12 Things Custom Builders Would Do Differently
We asked custom builders what they’d change if they were launching their business today.
— Keith Smith, Keith Smith Construction, Cantonment, Fla.
"It just makes cash flow so much easier to manage," Keith Smith says. This was one of the most oft-repeated suggestions for a start-up, obviously a lesson learned by many builders. One even suggested that if you don't have $500,000 in the bank, find something else to do. "Cash is king right now," says Smith, "especially when you're trying to get a business started."
— Chris Gardner, Bella Homes, Ames, Iowa
Lots of disagreement on this one, but it's hard to argue with Chris Gardner's logic when he laments that he built his first two houses for practice when he started in the custom market last year. "I wanted the business, so I low-balled my bid," he admits. "Materials costs went crazy, and I just had to eat those costs."
Of course, Gardner admits he got his next house because he built the first one. That's not unusual, many more experienced builders noted. Some suggested that building a couple of trophy houses that don't turn a profit is the price of entry into the custom marketplace. But Gardner says he now does everything on cost-plus contracts and he's up to six houses a year.
— Stephen Hann, Hann Builders, Stafford, Texas
There's almost universal agreement that new builders ought to stay away from buying lots, building specs and signing on the dotted line at the bank. "I was a good case history for this bit of wisdom when I started in 1993," Stephen Hann says. "I ran things out of my house, had no overhead, did the books at night and made phenomenal margins for four years."
But then he started to grow and dropped his guard. "Leverage got me in a lot of trouble," he says. "If you just set up a line of credit, use it only to establish your credit, then pay it off, it would be a good thing. But buying lots and building specs is a bad idea."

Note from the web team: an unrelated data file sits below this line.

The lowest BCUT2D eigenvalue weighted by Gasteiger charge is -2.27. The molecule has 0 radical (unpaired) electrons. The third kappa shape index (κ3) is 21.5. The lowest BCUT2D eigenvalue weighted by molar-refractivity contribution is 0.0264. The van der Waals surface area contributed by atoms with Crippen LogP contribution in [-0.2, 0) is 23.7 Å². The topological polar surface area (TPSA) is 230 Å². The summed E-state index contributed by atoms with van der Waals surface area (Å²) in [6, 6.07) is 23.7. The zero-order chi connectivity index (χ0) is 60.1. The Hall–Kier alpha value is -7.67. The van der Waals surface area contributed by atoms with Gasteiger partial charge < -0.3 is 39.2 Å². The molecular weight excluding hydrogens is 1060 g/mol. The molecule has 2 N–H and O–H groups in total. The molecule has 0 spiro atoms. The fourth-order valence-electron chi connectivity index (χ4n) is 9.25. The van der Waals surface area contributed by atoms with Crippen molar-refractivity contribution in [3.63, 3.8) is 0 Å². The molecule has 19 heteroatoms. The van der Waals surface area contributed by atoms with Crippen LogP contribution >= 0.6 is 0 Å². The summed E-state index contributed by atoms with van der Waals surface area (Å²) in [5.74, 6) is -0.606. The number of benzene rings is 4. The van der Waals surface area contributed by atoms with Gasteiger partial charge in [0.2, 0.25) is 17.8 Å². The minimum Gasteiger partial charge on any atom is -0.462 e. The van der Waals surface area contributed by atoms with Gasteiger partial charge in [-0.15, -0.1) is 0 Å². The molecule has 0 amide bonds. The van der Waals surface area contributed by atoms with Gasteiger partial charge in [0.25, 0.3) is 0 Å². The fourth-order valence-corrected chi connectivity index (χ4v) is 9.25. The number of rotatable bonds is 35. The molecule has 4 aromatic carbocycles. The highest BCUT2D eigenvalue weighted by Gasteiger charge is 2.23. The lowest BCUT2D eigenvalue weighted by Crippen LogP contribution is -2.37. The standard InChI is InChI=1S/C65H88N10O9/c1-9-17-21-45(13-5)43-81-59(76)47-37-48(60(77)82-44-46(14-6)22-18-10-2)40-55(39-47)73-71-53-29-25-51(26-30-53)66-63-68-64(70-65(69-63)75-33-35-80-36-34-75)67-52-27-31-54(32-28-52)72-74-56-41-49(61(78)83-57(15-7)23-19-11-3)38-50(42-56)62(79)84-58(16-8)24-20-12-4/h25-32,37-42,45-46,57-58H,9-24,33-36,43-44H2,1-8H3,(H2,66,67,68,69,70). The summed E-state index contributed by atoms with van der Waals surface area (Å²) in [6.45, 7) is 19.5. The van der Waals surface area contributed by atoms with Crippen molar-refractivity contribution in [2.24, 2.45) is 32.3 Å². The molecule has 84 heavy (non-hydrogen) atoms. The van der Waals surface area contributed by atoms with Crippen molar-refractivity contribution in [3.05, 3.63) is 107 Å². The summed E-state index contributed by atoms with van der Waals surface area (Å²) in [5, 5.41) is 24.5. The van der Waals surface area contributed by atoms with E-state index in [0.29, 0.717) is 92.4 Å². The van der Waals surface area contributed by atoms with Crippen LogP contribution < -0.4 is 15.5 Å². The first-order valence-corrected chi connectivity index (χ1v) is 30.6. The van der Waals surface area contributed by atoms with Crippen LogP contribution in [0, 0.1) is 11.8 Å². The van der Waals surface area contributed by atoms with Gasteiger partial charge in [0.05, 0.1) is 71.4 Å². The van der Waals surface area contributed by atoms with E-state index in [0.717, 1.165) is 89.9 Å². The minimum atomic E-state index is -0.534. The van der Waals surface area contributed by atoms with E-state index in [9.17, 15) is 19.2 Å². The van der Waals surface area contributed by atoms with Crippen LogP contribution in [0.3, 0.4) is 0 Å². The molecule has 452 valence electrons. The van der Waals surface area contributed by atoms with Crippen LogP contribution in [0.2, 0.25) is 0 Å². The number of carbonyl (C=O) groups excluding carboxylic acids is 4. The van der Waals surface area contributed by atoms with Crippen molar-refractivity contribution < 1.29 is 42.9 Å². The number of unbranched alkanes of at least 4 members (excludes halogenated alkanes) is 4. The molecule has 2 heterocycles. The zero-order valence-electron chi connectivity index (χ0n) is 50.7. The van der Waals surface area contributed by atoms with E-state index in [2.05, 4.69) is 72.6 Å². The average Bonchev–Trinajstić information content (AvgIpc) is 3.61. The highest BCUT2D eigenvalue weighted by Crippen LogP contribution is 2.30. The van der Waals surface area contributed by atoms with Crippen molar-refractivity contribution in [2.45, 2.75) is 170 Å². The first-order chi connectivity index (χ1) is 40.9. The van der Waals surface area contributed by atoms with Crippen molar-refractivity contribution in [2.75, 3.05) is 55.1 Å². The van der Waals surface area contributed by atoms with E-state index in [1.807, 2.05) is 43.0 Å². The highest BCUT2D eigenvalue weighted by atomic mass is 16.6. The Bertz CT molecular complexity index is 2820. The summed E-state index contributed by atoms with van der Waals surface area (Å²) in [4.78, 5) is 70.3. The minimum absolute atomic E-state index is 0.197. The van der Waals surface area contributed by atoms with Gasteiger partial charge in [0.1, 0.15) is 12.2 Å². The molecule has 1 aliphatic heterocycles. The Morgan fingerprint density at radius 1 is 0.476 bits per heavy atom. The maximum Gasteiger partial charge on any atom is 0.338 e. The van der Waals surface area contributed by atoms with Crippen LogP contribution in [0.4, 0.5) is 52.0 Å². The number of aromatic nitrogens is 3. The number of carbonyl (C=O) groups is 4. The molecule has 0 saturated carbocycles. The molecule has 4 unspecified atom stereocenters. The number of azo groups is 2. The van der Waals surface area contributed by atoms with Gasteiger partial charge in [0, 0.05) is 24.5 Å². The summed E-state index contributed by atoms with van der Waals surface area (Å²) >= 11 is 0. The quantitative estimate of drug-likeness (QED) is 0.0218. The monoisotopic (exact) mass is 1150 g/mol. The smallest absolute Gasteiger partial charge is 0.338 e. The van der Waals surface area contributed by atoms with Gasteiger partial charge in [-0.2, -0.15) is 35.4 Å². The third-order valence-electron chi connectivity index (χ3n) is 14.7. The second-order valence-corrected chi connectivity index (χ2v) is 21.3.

— Jim Sattler, Jim Sattler Inc., Cedar Rapids, Iowa
Count Jim Sattler among those who think new custom builders ought not expect to make much money their first few years in business. "If I were starting over, I think I'd try to do on purpose what I managed to do through accidental good fortune — set myself apart by building a portfolio of acclaimed houses," he says.
Sattler recounts how he found his way into contact with Colorado architect Jerry Gloss, who designed a house that Sattler built in Minneapolis for a Street of Dreams in 1990. "Somehow, that house ended up in a three-page feature in Professional Builder. I still have the framed story in my office. It played a big role in building my business, even though I didn't make any money on it, given all the travel it required to Minneapolis."
Sattler and Gloss remain frequent collaborators. "That's why I suggest young builders kiss up to a really good architect and try to talk him into giving you a chance to build one of his designs," Sattler offers. "To be successful, you really need to get some trophy houses on your belt, and I don't think it matters if they make money."
— Ross Savoie, Savoie Construction, Slidell, La.
"Our company is 30 years old," Ross Savoie says. "I've been in the business for 15 years. We used to do 15 to 20 houses a year; now it's five." Be cautious with growth, he warns. "I wouldn't hire anybody for a while, until you get established." Savoie admits reaping a whirlwind of inflated overhead and inventory homes just before Hurricane Katrina hit.
"Then we did 200 renovations for past customers after the hurricane," he says. Now, remodeling is the biggest part of the business. "It's paying the bills," he says, "but it's different. Markups have to be greater. One bad deal teaches you that. We've always done major renovations, but now remodeling is what keeps us busy."
— Charles Miller, Miller Custom Homes, Virginia Beach, Va.
Green building specialist Chuck Miller has just experienced the explosive power of a major Web site upgrade. "Our hits went from 350 a month on our old site to 3,500 a month on the new one: www.millercustomhomesonline.com," he says. For a small custom builder with only two employees, this is heady stuff, but it also points out that Web site visitors can't necessarily tell who is big and who is small just by visiting a site.
You are what your Web site paints you to be. Think of the possibilities. For custom builders, especially those with strong portfolios of homes and photography, there's certainly an opportunity to repeat Miller's success.
— Randy Rinehart, Rinehart Custom Homes, Charlottesville, Va.